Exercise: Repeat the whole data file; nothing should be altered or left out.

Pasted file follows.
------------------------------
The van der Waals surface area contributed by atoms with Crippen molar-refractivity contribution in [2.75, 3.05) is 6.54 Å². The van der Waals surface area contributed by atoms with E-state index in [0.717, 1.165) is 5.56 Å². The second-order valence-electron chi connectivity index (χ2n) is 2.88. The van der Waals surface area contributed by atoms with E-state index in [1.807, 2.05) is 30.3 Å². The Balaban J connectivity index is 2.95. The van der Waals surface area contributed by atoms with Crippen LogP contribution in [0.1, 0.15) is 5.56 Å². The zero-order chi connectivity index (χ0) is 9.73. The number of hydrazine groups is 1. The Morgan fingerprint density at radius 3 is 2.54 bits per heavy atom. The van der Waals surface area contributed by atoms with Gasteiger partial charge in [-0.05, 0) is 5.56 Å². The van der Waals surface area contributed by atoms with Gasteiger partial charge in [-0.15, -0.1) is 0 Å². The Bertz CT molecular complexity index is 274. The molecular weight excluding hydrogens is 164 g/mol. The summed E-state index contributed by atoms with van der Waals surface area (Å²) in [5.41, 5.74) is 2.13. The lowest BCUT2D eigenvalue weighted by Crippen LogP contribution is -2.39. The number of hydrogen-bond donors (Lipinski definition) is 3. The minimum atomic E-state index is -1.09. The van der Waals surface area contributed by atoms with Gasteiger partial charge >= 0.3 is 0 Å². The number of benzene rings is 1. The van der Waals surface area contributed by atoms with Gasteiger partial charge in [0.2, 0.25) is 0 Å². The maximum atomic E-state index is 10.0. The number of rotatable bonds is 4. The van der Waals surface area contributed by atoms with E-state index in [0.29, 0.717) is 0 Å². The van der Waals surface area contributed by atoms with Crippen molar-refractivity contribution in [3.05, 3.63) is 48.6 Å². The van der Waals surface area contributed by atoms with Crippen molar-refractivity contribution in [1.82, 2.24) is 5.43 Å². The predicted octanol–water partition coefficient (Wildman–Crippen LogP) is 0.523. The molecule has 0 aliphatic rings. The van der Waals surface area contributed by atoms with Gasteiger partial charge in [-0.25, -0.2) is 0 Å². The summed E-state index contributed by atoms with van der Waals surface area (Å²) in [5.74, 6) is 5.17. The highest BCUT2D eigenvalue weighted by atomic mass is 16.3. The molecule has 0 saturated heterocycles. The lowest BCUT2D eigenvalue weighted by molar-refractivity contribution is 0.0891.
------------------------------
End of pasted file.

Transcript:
The van der Waals surface area contributed by atoms with Crippen molar-refractivity contribution in [2.75, 3.05) is 6.54 Å². The van der Waals surface area contributed by atoms with E-state index in [0.717, 1.165) is 5.56 Å². The second-order valence-electron chi connectivity index (χ2n) is 2.88. The van der Waals surface area contributed by atoms with E-state index in [1.807, 2.05) is 30.3 Å². The Balaban J connectivity index is 2.95. The van der Waals surface area contributed by atoms with Crippen LogP contribution in [0.1, 0.15) is 5.56 Å². The zero-order chi connectivity index (χ0) is 9.73. The number of hydrazine groups is 1. The Morgan fingerprint density at radius 3 is 2.54 bits per heavy atom. The van der Waals surface area contributed by atoms with Gasteiger partial charge in [-0.05, 0) is 5.56 Å². The van der Waals surface area contributed by atoms with Gasteiger partial charge in [-0.15, -0.1) is 0 Å². The Bertz CT molecular complexity index is 274. The molecular weight excluding hydrogens is 164 g/mol. The summed E-state index contributed by atoms with van der Waals surface area (Å²) in [5.41, 5.74) is 2.13. The lowest BCUT2D eigenvalue weighted by Crippen LogP contribution is -2.39. The number of hydrogen-bond donors (Lipinski definition) is 3. The minimum atomic E-state index is -1.09. The van der Waals surface area contributed by atoms with Gasteiger partial charge >= 0.3 is 0 Å². The number of benzene rings is 1. The van der Waals surface area contributed by atoms with Gasteiger partial charge in [0.2, 0.25) is 0 Å². The maximum atomic E-state index is 10.0. The number of rotatable bonds is 4. The van der Waals surface area contributed by atoms with E-state index in [0.29, 0.717) is 0 Å². The van der Waals surface area contributed by atoms with Crippen molar-refractivity contribution in [3.05, 3.63) is 48.6 Å². The van der Waals surface area contributed by atoms with Crippen molar-refractivity contribution in [1.82, 2.24) is 5.43 Å². The predicted octanol–water partition coefficient (Wildman–Crippen LogP) is 0.523. The molecule has 0 aliphatic rings. The van der Waals surface area contributed by atoms with Gasteiger partial charge in [-0.25, -0.2) is 0 Å². The summed E-state index contributed by atoms with van der Waals surface area (Å²) in [5.74, 6) is 5.17. The highest BCUT2D eigenvalue weighted by atomic mass is 16.3. The molecule has 0 saturated heterocycles. The lowest BCUT2D eigenvalue weighted by molar-refractivity contribution is 0.0891.